United States of America ex rel Leonard A. Pelullo et al v. American International Group, Inc. et al

Filing 79

OPINION & ORDER re: 63 MOTION to Dismiss the Second Amended Complaint filed by Maurice "Hank" Greenberg, Starr International Co, Inc., C.V. Starr & Co., Inc., Howard I. Smith, 67 MOTION to Dismiss the Second Am ended Complaint filed by American International Group, Inc., 70 MOTION to Dismiss the Second Amended Complaint filed by Mel Harris. For the reasons set forth above, defendants' motions to dismiss are GRANTED, and the Second Amended Complaint is dismissed with prejudice. The Clerk of Court is directed to close the motions at ECF Nos. 63, 67, and 70. (Signed by Judge Katherine B. Forrest on 8/21/2017) (mro)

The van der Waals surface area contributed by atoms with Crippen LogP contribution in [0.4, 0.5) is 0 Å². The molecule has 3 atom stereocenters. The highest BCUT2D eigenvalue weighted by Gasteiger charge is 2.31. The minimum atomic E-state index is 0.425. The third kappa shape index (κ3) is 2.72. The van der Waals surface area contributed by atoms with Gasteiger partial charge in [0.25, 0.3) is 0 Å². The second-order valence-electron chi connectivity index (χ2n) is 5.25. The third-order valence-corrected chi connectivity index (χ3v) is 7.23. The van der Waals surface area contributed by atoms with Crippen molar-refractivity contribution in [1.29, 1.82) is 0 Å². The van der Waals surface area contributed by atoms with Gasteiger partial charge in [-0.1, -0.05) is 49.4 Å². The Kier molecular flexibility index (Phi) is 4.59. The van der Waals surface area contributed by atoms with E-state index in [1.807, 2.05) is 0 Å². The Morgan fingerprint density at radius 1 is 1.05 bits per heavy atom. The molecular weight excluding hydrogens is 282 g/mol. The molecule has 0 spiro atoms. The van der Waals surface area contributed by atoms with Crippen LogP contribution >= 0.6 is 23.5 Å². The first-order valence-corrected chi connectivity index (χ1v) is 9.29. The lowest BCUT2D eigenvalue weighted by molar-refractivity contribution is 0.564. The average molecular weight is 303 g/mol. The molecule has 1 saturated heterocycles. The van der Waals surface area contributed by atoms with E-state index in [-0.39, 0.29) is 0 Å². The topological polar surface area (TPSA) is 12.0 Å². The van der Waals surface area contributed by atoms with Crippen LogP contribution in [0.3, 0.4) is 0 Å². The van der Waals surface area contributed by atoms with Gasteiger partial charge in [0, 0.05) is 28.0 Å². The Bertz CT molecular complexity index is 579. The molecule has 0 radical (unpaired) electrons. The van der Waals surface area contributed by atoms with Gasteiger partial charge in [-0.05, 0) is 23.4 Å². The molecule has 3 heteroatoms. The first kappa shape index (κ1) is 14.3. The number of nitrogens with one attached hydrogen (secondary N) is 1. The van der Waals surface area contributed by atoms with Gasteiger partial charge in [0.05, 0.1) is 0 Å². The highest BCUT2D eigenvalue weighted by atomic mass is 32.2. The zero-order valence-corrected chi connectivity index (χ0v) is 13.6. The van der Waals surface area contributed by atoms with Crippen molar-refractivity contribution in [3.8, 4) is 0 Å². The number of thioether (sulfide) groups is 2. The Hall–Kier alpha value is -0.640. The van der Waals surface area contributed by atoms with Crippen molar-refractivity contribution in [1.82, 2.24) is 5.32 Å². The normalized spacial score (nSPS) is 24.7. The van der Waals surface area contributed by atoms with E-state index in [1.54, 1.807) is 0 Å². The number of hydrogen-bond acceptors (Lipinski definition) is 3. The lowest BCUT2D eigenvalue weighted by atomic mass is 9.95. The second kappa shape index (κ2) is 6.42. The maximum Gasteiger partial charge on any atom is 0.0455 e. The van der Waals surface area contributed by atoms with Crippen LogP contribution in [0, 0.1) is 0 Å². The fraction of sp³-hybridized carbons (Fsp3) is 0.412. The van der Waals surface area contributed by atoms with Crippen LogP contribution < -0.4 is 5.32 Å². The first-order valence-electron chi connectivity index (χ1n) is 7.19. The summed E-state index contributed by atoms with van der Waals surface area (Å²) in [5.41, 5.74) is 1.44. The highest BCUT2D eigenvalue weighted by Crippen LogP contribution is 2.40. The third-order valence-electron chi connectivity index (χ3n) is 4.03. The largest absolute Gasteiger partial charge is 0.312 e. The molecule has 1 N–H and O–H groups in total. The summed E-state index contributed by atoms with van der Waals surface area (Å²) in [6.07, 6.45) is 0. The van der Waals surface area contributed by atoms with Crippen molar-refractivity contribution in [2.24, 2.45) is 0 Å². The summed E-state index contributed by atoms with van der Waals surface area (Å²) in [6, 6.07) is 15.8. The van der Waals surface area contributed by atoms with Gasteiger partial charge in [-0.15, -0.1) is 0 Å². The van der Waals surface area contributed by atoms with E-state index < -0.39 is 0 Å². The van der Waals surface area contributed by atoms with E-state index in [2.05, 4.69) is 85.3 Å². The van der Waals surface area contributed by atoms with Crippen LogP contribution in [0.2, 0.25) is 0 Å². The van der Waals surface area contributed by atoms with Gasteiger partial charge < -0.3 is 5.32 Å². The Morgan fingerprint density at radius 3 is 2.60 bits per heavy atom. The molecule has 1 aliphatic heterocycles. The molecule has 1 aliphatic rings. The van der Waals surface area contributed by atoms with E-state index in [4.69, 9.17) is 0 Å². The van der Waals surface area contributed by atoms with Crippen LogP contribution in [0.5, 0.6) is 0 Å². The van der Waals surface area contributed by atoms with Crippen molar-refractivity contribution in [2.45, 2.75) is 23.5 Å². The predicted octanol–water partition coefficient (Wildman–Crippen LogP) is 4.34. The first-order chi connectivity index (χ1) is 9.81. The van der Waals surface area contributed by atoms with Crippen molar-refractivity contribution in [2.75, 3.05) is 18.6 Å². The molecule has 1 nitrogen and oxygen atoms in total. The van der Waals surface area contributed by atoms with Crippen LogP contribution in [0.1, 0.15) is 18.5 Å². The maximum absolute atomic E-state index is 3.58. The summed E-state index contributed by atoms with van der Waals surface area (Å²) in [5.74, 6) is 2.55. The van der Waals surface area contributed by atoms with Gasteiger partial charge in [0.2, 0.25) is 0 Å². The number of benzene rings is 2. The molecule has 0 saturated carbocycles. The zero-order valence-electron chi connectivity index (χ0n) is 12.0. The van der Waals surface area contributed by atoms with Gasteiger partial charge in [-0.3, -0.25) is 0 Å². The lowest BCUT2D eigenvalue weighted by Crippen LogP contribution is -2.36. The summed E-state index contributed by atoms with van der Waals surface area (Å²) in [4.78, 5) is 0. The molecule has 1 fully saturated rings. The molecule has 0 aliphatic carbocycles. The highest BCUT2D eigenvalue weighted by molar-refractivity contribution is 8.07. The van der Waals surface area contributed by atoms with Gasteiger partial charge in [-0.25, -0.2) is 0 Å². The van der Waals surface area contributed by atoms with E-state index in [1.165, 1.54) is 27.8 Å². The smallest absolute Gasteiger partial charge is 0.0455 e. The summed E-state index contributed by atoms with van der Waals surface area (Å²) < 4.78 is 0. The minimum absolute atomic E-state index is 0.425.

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UNITED STATES DISTRICT COURT SOUTHERN DISTRICT OF NEW YORK ---------------------------------------------------------------------- X : UNITED STATES OF AMERICA and the STATE : OF NEW YORK ex rel. LEONARD A. PELULLO, : : Plaintiff, : : -v: : AMERICAN INTERNATIONAL GROUP, INC., : : STARR INTERNATIONAL CO., INC., C.V. : STARR & CO., INC., MAURICE “HANK” GREENBERG, HOWARD I. SMITH, AND MEL : HARRIS, : : Defendant. : : ---------------------------------------------------------------------- X KATHERINE B. FORREST, District Judge: USDC SDNY DOCUMENT ELECTRONICALLY FILED DOC #: _________________ DATE FILED: August 21, 2017 16-cv-5694 (KBF) OPINION & ORDER Before the Court are motions to dismiss filed by defendants American International Group, Inc. (“AIG”) (ECF No. 67), Mel Harris (ECF No. 70), C.V. Starr & Co., Inc., Starr International Co., Inc., Maurice “Hank” Greenberg, and Howard I. Smith (ECF No. 63). For the reasons set forth below, the Court finds that this lawsuit is an entirely frivolous qui tam action with no basis in fact or law; accordingly, the motion to dismiss is GRANTED. I. BACKGROUND In his complaint, relator, Leonard A. Pelullo, weaves together a variety of baseless and disjointed allegations under the False Claims Act (“FCA”) and securities laws. (See ECF No. 27.) Taken together, relator seems to allege that, based on misconduct that occurred several decades ago, defendants made false claims to the government, violating the federal FCA, the state FCA, and federal securities regulations, and causing the 2008 financial crisis. Stated briefly, relator alleges that AIG was “infiltrate[ed] . . . by Organized Crime for more than twentyfive years” with the consent of defendant Maurice “Hank” Greenberg, AIG’s former Chairman and CEO. (Second Amended Complaint (“SAC”), ECF No. 27, ¶ 8.) He claims that defendants and their conspirators allowed this “infiltration,” underwrote insurance policies for entities controlled by the Mafia, manipulated AIG’s books to conceal these transactions, concealed losses, filed false and misleading reports and financial statements with the SEC, withheld information during the negotiations that culminated in AIG’s 2006 settlement with the government, misrepresented AIG’s financials in connection with a 2009 stock purchase agreement, and filed a lawsuit “designed to fraudulently obtain money from the Federal Reserve Bank and the United States.” (Id. ¶ 12.) Incredibly, relator further alleges that the 2008 AIG bailout would never have happened had the government known about AIG’s purported connections to organized crime and that this action’s purpose is to “accomplish what should have taken place in 2008: the takeover and breakup of AIG by the federal government and the defendant’s payment to the federal government and the State of New York of the full extent of damages that they have caused through their years of misdeeds.” (Id.) The federal and New York State governments declined to intervene in this qui tam action. (ECF No. 28-29.) All defendants filed motions to dismiss pursuant to Federal Rules of Civil Procedure 12(b)(1) and 12(b)(6). (ECF Nos. 63, 67, 71.) 2 II. LEGAL PRINCIPLES 1 The FCA “imposes civil liability upon ‘[a]ny person’ who, inter alia, ‘knowingly presents, or causes to be presented, to an officer or employee of the United States Government . . . a false or fraudulent claim for payment or approval.’” Vt. Agency of Nat. Res. v. U.S. ex rel. Stevens, 529 U.S. 765, 769 (2000) (quoting 31 U.S.C. § 3729(a)). 2 It also allows suits for “reverse false claims,” where the defendant “knowingly makes, uses, or causes to be made or used, a false record or statement to conceal, avoid, or decrease an obligation to pay or transmit money or property to the Government.” U.S. ex rel. Taylor v. Gabelli, 345 F. Supp. 2d 313, 327 (S.D.N.Y. 2004) (quoting 31 U.S.C. § 3729(a)(7)); see also United States v. Raymond & Whitcomb Co., 53 F. Supp. 2d 436, 444 (S.D.N.Y. 1999) (“While a typical False Claims Act action alleges an excessive payment from the United States to the defendant, the statute also supports a ‘reverse false claim’ action alleging an insufficient payment to the United States from the defendant.”) While these claims are cognizable under certain circumstances, relator here has failed to sufficiently allege “(1) that the defendant[s] made, used, or caused to be used a To survive a Rule 12(b)(6) motion to dismiss, a complaint must allege “enough facts to state a claim to relief that is plausible on its face.” Starr v. Sony BMG Music Entm't, 592 F.3d 314, 321 (2d Cir. 2010) (quoting Bell Atl. Corp. v. Twombly, 550 U.S. 544, 570 (2007)); see also Ashcroft v. Iqbal, 556 U.S. 662, 678 (2009) (same). “A claim has facial plausibility when the plaintiff pleads factual content that allows the court to draw the reasonable inference that the defendant is liable for the misconduct alleged.” Iqbal, 556 U.S. at 678. In applying that standard, the court accepts as true all well-plead factual allegations, but does not credit “mere conclusory statements” or “threadbare recitals of the elements of a cause of action.” Id. 1 “In a qui tam action under the FCA, the plaintiff sues on behalf of and in the name of the government and invokes the standing of the government resulting from the fraud injury.” United States ex rel. Kreindler & Kreindler v. United Techs. Corp., 985 F.2d 1148, 1154 (2d Cir. 1993). “The qui tam plaintiff has the requisite personal stake in the outcome of the case to assure ‘that concrete adverseness which sharpens the presentation of issues upon which the court so largely depends.’” Id. (quoting Baker v. Carr, 369 U.S. 186, 204 (1962)). 2 3 record or statement to conceal, avoid, or decrease an obligation to the United States; (2) that the statement or record was false; (3) that the defendant[s] knew that the statement or record was false; and (4) that the United States suffered damages as a result.” Raymond & Whitcomb Co., 54 F. Supp. 2d at 444-45 (quoting Wilkins ex rel. United States v. Ohio, 885 F. Supp. 1055, 1059 (S.D. Ohio 1995)). In order to state a claim for fraud, under Rule 9(b), “[a]t a bare minimum, plaintiffs must state who said what to whom, and when and where they said it. Shadowy and suggestive gossip-column-style innuendos do not suffice. Further, the complaint must allege that the defendant intended to defraud, or at least allege facts creating an inference of fraudulent intent.” Kolbeck v. LIT Am., Inc., 923 F. Supp. 557, 568 (S.D.N.Y. 1996), aff’d, 152 F.3d 918 (2d Cir. 1998) (citing Shields v. Citytrust Bancorp, Inc., 25 F.3d 1124, 1128 (2d Cir. 1994)); see also Fed. R. Civ. P. 9(b); id. (“Rule 9(b) applies with equal force to all claims of fraud—whether they arise under state law, the CEA, or other federal law.” (citing Karasyk v. Marc Commodities Corp., 770 F. Supp. 824, 829 (S.D.N.Y. 1991)). III. ANALYSIS Each of relator’s claims fails for lack of standing or for failing to state a valid claim under the FCA. And even if that were not the case, plaintiff’s claims would be time-barred. With regard to the mafia-related conduct, which apparently underlies the ostensible false claims, relator fails to demonstrate any basis in fact for his assertions. He alleges vaguely that, while in prison with “leading figures in New York Organized Crime families,” he learned of AIG’s “connection to Organized 4 Crime.” (ECF No. 74 at 1.) Relator names no sources, and at no point does he plead facts to support the truth of the Mafia-related misconduct—he does not name a single “union[], construction compan[y], [or] construction-related service compan[y]” (ECF 27 at 30) that was allegedly under the Mafia’s control as a part of this scheme. This is simply not enough to give rise to plausible misconduct. Relator contends that, by failing to disclose this misconduct, defendants are liable under the FCA and federal securities regulations. But not once does relator sufficiently state a claim under these laws. He alleges both traditional and reverse false claims, but does not recount any specific false statement to secure a “payment” or to avoid an existing “obligation.” (See Kolbeck, 923 F. Supp. at 568.) (For example, the 2006 settlement was and is not an “obligation” under the statute. See 31 U.S.C. § 3729(b)(3) (“[T]he term ‘obligation’ means an established duty, whether or not fixed, arising from an express or implied contractual, grantor-grantee, or licensor-licensee relationship, from a fee-based or similar relationship, from statute or regulation, or from the retention of any overpayment.”).) Count 3, for instance, which alleges a traditional false claim arising from TARP funding, is nothing more than conclusory, as is the wildly unfounded assumption that the government would not have entered into the 2006 settlement had it known about AIG’s alleged Mafia connections. Allegations only that AIG failed to disclose “serious misconduct,” without a demonstration that misconduct was at least plausible or an identification of one specific false claim that was made to the government, cannot survive a motion to dismiss. 5 Additionally, Counts 6, 8, and 9 focus on violations of federal securities regulations. Relator has no standing to bring these claims. Not one of the regulations named in the complaint allows for a private citizen to sue for enforcement on behalf of the United States. And relator does not otherwise have plausible standing; in other words, he has not sufficiently alleged a cognizable injury that would or could be redressed through this lawsuit. Furthermore, even if relator did have standing, and even if he had sufficiently stated claims, the claims are time-barred. The federal FCA claims are subject to a six-year statute of limitations, 31 U.S.C. § 3731(b)(1), and the state FCA claims are subject to a ten-year statute of limitations, N.Y. State Fin. Law § 192(1). None of the FCA-related allegations focus on conduct that occurred within the statute of limitations; relator attempts to conjure up more recent dates in an effort to retrigger the limitations period, but he cannot circumvent the statutes in this way. It is not the case, as relator alleges, that every time AIG failed to disclose the alleged fraud, a new limitations period began. Relator’s securities claims are also time-barred—federal statute imposes a five-year statute of limitations, 28 U.S.C. § 2462, and the securities-related misconduct is alleged to have occurred in the 1980s and 1990s. 6 IV. CONCLUSION For the reasons set forth above, defendants’ motions to dismiss are GRANTED, and the Second Amended Complaint is dismissed with prejudice. The Clerk of Court is directed to close the motions at ECF Nos. 63, 67, and 70. SO ORDERED. Dated: New York, New York August 21, 2017 _________________________________________ KATHERINE B. FORREST United States District Judge 7